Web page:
Why, then, did I spend so much of my life working in the theatre? On melancholy days I feel it’s because I was selfish, because it was something I enjoyed doing. When I was younger perhaps I had some notion that training young actors would somehow be valuable to the eventual growth and resurgence of some sort of theatrical renaissance, but of course just the opposite happened. The arts will probably be “zeroed out” in the Trump administration, and the NEA and NEH will be discontinued (at least for the Trump years). When you look at the reality of the condition of the arts in this country, it’s hard not to come away with the notion that you spent all that time training people, not for a renaissance, but for the demise of theatre in any significant fashion. There will always be pockets of activity, but from a cultural lens the reaction will be mostly akin to how people react to the Amish: quaint, but old-fashioned and fundamentally impractical.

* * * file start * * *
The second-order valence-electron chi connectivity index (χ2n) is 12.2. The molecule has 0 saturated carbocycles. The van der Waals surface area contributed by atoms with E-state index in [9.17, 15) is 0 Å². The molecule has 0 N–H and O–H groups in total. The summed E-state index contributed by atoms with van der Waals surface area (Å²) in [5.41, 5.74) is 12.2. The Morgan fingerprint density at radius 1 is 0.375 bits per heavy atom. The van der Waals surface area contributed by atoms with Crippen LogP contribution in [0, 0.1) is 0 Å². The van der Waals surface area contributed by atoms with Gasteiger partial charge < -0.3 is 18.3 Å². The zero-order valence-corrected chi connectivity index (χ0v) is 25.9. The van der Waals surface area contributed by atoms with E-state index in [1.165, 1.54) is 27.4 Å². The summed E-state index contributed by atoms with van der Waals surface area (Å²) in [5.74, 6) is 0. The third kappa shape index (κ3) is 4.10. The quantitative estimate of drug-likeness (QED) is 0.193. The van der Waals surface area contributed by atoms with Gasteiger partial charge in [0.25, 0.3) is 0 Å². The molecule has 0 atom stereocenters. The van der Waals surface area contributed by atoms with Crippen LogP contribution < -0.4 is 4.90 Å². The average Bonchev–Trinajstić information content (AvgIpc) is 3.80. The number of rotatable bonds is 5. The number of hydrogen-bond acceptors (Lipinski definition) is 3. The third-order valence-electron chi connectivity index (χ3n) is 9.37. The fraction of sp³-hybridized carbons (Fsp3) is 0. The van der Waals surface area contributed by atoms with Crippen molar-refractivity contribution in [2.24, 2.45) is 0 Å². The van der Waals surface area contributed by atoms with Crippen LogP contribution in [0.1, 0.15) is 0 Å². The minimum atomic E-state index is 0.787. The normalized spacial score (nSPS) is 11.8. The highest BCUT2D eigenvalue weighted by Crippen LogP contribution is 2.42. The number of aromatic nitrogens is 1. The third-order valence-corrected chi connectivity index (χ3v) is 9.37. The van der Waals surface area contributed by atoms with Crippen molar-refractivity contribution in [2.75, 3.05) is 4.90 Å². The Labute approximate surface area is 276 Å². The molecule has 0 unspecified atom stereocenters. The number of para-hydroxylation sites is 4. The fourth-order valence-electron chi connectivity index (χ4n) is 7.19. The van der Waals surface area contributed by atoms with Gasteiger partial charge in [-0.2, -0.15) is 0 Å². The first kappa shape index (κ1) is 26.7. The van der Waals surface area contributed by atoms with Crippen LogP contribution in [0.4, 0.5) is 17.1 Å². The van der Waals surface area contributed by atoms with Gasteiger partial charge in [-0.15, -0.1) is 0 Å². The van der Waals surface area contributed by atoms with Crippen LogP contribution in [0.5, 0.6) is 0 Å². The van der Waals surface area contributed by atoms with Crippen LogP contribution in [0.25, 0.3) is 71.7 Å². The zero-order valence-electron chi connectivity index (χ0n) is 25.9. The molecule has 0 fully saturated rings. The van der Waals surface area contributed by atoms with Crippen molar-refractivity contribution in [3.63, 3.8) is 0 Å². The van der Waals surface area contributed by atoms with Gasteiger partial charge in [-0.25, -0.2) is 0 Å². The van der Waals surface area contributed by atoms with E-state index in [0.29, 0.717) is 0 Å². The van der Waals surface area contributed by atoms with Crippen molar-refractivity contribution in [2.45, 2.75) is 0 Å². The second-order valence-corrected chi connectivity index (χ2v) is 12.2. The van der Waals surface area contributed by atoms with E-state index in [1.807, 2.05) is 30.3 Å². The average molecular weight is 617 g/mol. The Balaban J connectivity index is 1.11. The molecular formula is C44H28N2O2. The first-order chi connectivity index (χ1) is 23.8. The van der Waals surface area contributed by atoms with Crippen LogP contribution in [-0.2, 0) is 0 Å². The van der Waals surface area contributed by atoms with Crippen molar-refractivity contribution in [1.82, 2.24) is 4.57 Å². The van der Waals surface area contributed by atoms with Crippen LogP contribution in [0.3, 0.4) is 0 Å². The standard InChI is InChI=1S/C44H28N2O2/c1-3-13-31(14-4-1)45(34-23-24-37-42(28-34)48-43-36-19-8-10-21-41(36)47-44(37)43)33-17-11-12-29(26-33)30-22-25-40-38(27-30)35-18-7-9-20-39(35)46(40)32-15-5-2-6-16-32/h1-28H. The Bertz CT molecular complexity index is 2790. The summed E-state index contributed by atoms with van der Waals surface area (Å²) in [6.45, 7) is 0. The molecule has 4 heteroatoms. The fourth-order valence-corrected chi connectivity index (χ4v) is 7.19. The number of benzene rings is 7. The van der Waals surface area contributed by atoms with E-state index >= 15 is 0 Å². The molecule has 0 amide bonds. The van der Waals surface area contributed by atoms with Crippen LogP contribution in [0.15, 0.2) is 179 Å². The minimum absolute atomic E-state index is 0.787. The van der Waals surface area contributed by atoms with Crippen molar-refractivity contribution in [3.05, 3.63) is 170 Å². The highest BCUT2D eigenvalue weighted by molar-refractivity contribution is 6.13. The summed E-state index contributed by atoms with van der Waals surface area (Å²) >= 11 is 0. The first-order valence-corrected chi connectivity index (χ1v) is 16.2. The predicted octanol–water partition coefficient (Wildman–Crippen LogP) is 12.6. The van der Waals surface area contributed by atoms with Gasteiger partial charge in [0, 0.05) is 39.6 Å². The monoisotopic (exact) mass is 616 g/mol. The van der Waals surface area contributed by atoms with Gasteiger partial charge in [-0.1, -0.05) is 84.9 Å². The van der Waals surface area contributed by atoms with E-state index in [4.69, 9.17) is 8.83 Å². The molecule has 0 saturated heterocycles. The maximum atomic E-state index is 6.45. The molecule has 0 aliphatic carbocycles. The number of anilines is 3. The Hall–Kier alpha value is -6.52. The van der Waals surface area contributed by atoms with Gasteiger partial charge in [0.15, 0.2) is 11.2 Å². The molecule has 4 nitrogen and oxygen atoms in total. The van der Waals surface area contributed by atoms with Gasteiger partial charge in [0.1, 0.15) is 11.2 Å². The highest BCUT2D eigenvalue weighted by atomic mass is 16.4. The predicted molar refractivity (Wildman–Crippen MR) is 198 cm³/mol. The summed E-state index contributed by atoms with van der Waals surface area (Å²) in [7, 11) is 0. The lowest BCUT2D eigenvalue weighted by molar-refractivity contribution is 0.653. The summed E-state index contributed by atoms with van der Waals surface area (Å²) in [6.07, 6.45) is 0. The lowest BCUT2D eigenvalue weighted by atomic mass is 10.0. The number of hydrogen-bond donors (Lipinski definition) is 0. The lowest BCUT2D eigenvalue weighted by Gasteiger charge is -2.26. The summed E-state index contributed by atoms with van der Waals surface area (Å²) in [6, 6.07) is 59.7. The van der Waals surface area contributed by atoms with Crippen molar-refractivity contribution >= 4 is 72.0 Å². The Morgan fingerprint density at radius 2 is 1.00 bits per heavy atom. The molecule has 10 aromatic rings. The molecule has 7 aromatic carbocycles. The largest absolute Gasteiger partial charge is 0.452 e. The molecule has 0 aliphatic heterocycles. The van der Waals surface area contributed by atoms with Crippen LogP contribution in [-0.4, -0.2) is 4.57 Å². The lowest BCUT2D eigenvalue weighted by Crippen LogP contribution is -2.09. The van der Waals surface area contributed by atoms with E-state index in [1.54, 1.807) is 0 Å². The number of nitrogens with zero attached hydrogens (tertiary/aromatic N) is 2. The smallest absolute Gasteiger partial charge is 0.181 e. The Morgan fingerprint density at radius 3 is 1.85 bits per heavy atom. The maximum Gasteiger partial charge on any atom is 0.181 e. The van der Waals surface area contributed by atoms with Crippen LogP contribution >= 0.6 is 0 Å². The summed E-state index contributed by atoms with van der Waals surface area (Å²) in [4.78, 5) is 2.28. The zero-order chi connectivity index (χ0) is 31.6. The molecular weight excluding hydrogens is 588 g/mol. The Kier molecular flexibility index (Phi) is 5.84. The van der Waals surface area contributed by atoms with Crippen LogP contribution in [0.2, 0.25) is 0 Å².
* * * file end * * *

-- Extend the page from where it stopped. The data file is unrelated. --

I watched All About Eve last night, the movie that probably has the most quotable quotes about the theatre. It occurred to me that the theatre depicted in that movie was probably the theatre I imagined myself being a part of. I did not know in 1972 that it was already dead and out of fashion. Perhaps, if I had known, I might have found something more useful to do with a working career.

But I had some fun. And fun is never anything to regret.

“The Theatuh, the Theatuh – what book of rules says the Theater exists only within some ugly buildings crowded into one square mile of New York City? Or London, Paris or Vienna? Listen, junior. And learn. Want to know what the Theater is? A flea circus. Also opera. Also rodeos, carnivals, ballets, Indian tribal dances, Punch and Judy, a one-man band – all Theater. Wherever there’s magic and make-believe and an audience – there’s Theater. Donald Duck, Ibsen, and The Lone Ranger, Sarah Bernhardt, Poodles Hanneford, Lunt and Fontanne, Betty Grable, Rex and Wild, and Eleanora Duse. You don’t understand them all, you don’t like them all, why should you? The Theater’s for everybody – you included, but not exclusively – so don’t approve or disapprove. It may not be your Theater, but it’s Theater of somebody, somewhere.” -Bill Sampson, All About Eve